December in film: My recommendations

Columbia Pictures

The last month of 2021 is somehow upon us (when did this happen?!) and so it’s time to have a look at the main movies we can look forward to this December.

The Power of the Dog

Jane Campion‘s latest won praise at the Venice Film Festival so I can’t wait to see what all the fuss is about. Benedict Cumberbatch plays against his usual type as Phil Burbank, an oppressive rancher who sets out to make his brother’s new wife, played by Kirsten Dunst, a living hell. On Netflix 1st December.

West Side Story

Steven Spielberg‘s movie adaptation of the classic stage musical finally comes to the big screen with Rachel Zegler and Ansel Elgort as Maria and Tony, star-crossed lovers from two rival gangs in New York. The original 1961 film is a classic so it’ll be interesting to see how Spielberg makes it his own. In cinemas from 10th December.

Spider-Man: No Way Home

Superhero nerds can finally find out what rumours are true and who is actually in this movie along with Tom Holland, Zendaya and the usual suspects. Will he be joined by Tobey Maguire and Andrew Garfield?! What other villains are in the mix?! There’s only one way to find out and I CANNOT WAIT TO SEE IT. In cinemas 17th December.

The Matrix Resurrections

After an 18-year wait, Keanu Reeves and Carrie-Anne Moss are back as Neo and Trinity for the fourth instalment in the sci-fi franchise. Set 20 years after the previous film, Neo seems to be living a normal life as Thomas Anderson and takes blue pills, but all that changes when Morpheus (now Yahya Abdul-Mateen II) offers him a red pill and once again opens his mind to the Matrix. I’m not as hyped about this as some people but I’m intrigued about the story. In cinemas 22nd December.

Don’t Look Up

Adam McKay has assembled a ridiculously star-studded cast for his next satirical comedy. Leonardo DiCaprio and Jennifer Lawrence star as two astronomers who have to go on a press tour to warn mankind of an approaching comet that will destroy Earth. They are joined by the likes of Meryl Streep, Jonah Hill, Cate Blanchett, Timothee Chalamet, Ariana Grande, Kid Cudi and so many more. In cinemas from 10th December and Netflix from 24th December.

Being the Ricardos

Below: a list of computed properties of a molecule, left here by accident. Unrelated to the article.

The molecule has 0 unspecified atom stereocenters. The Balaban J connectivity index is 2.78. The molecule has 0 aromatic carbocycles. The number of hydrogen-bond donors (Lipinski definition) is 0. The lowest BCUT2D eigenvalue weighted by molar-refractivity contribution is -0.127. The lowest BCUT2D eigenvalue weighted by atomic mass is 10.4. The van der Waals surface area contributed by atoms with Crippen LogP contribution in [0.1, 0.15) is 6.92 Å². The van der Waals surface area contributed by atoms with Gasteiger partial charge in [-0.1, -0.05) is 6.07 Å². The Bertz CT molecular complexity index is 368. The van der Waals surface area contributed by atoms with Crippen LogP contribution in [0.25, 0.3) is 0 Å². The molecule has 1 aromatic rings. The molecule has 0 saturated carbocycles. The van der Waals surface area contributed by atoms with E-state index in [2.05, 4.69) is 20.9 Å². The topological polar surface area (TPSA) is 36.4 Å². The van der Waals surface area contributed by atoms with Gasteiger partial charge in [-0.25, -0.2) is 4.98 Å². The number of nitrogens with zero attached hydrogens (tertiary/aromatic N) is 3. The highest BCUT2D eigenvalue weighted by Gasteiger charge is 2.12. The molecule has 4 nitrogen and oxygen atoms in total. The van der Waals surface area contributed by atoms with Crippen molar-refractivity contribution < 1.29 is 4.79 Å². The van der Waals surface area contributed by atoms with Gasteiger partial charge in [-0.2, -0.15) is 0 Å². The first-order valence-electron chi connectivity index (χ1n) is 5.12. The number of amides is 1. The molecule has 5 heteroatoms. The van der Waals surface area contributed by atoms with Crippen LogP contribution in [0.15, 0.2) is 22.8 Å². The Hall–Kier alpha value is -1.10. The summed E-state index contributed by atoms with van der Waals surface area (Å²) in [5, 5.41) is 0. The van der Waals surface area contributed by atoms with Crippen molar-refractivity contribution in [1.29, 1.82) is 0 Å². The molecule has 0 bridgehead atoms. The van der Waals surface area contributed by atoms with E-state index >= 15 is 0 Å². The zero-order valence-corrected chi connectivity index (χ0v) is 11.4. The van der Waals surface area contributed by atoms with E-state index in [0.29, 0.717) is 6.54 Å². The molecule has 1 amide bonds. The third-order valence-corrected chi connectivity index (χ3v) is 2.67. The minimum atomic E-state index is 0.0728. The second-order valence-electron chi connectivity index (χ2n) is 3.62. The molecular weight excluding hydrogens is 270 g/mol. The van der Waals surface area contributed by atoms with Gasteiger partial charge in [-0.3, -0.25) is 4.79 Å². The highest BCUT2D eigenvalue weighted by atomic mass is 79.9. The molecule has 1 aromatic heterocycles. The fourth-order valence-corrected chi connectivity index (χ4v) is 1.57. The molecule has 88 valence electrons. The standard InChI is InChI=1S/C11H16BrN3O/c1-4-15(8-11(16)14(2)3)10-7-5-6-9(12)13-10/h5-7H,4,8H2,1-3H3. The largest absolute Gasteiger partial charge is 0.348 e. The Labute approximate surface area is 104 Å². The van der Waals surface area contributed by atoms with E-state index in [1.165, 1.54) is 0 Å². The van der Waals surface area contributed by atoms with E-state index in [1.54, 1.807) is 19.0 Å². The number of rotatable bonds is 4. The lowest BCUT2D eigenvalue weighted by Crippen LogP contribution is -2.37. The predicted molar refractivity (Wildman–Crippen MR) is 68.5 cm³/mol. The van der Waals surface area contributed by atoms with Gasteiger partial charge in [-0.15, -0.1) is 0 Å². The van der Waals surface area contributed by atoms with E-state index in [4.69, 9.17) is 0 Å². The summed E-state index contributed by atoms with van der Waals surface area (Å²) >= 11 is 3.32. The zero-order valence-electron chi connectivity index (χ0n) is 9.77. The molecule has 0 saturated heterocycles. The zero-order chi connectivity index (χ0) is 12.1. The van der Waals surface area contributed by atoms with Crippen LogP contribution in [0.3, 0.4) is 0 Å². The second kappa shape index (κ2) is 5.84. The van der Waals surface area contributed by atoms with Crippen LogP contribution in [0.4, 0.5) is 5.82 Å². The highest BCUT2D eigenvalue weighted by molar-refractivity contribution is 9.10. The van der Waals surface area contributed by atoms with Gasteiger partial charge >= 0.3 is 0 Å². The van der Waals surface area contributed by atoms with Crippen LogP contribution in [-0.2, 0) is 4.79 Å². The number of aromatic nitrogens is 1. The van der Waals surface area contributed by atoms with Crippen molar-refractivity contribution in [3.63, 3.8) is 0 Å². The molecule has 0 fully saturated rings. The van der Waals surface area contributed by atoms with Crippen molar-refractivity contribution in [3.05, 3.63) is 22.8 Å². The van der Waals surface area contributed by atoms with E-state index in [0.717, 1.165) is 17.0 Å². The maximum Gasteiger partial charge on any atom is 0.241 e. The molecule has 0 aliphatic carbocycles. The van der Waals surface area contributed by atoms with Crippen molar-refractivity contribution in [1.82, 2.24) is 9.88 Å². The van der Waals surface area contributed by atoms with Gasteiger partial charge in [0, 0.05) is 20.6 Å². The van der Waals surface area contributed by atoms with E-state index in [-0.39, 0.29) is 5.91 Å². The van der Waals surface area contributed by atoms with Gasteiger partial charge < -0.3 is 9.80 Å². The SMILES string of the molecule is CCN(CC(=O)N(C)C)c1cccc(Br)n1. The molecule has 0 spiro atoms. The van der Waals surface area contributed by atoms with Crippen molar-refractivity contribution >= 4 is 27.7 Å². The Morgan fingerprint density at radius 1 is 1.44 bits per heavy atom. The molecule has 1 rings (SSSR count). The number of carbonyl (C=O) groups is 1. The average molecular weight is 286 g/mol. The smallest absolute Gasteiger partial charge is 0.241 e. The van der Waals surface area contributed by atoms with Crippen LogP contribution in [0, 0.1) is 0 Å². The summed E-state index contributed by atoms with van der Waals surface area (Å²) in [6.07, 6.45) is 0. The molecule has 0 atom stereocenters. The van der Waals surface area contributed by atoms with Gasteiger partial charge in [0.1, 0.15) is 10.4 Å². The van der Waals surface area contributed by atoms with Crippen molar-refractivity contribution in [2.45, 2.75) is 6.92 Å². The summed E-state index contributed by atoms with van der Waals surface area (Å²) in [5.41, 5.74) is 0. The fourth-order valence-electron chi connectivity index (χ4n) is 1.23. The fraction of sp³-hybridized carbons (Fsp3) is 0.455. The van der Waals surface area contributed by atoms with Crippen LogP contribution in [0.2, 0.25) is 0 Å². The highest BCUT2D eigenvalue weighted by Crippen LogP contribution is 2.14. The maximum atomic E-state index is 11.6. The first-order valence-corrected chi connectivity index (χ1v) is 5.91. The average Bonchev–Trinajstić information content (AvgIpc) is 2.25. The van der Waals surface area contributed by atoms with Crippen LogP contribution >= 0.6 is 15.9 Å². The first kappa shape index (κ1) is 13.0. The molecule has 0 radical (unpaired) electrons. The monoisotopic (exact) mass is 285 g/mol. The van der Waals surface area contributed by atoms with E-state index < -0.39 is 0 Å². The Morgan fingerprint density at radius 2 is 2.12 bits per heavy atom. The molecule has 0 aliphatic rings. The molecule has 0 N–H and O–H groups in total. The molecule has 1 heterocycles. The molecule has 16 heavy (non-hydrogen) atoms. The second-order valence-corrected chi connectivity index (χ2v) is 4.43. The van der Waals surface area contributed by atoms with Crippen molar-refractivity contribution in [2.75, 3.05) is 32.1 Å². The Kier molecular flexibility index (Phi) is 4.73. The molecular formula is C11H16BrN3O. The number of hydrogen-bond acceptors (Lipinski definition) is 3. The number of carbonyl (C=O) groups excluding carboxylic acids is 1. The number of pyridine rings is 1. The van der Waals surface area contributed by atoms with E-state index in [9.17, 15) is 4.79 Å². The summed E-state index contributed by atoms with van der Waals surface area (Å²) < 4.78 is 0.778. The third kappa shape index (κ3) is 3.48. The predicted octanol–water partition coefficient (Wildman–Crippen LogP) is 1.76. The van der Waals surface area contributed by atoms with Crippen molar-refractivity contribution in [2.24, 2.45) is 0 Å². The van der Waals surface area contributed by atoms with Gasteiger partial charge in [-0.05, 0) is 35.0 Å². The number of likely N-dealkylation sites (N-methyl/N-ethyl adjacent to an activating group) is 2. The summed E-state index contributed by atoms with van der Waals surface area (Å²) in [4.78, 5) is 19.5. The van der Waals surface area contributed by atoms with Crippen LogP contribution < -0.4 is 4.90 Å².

Nicole Kidman has been winning praise for her portrayal of Lucille Ball in Aaron Sorkin‘s next movie. The drama, also starring Javier Bardem as Ball’s husband Desi Arnaz, follows a production week on their TV show I Love Lucy, from the table read through to the live taping. I’m really keen to see her performance in this. In cinemas from 10th December and on Amazon Prime Video from 21st December.

The Lost Daughter

Maggie Gyllenhaal‘s directorial debut stars Olivia Colman as a professor on holiday in Greece who becomes obsessed with a young mother and her daughter and this obsession brings back memories from her past. Colman gives a spectacular awards-worthy performance and is supported by the likes of Dakota Johnson, Jessie Buckley and Paul Mescal. On Netflix from 31st December and in cinemas 7th January.


Julia Ducournau‘s Palme d’Or-winning film finally comes to cinemas! The body horror film follows Alexia (Agatha Rousselle), who has a titanium plate in her head. I’m not going to say anything else because everything is a spoiler. But trust me when I see this is a wild and very unexpected movie. Strap yourselves in, it’s going to be a bumpy ride! In cinemas 26th December.

Chaos Walking: Film Review

Chaos Walking

The response to Chaos Walking has been overwhelming negative and the Rotten Tomatoes score isn’t great, so I went in with super low expectations and it wasn’t as bad as I thought it would be. Sure, it definitely doesn’t live up to its potential, but it’s not as terrible as I’d been led to believe.

This dystopian adventure, based on The Knife of Never Letting Go by Patrick Ness, is set in 2257 on New World, an alien planet which has been colonised by humans. The main action takes place in Prentisstown, which is only inhabited by men – the women got killed by the natives – and they all have ‘the Noise’, meaning their thoughts are broadcast for all to hear, so they can have no secrets, although some can control or hide their Noise better than others. One day, Todd Hewitt (Tom Holland) comes across Viola (Daisy Ridley) – the first female he’s ever seen in real life – after her spaceship crashes down on New World. He helps her escape Prentisstown, run by the cunning mayor David Prentiss (Mads Mikkelsen), and find a way to contact another ship.

I loved the concept – it is such a terrific idea ripe with potential – and enjoyed discovering this new world and watching them venturing into new terrain and getting to know each other and become friends. There are plenty of great ideas in here – particularly about how the indigenous people are perceived – but they are poorly executed, and the characters are generic and aren’t well developed so it was hard to care about them (I genuinely cared more about the dog Manchee). The action sequences were a bit confusing to watch sometimes, they felt rushed and not properly thought through. I also thought the screenplay by Ness and Christopher Ford also needed work. I felt like Todd’s Noise at the beginning was used for a lot of exposition which didn’t feel realistic – would somebody really think those things? – and some of the emotional beats didn’t always work.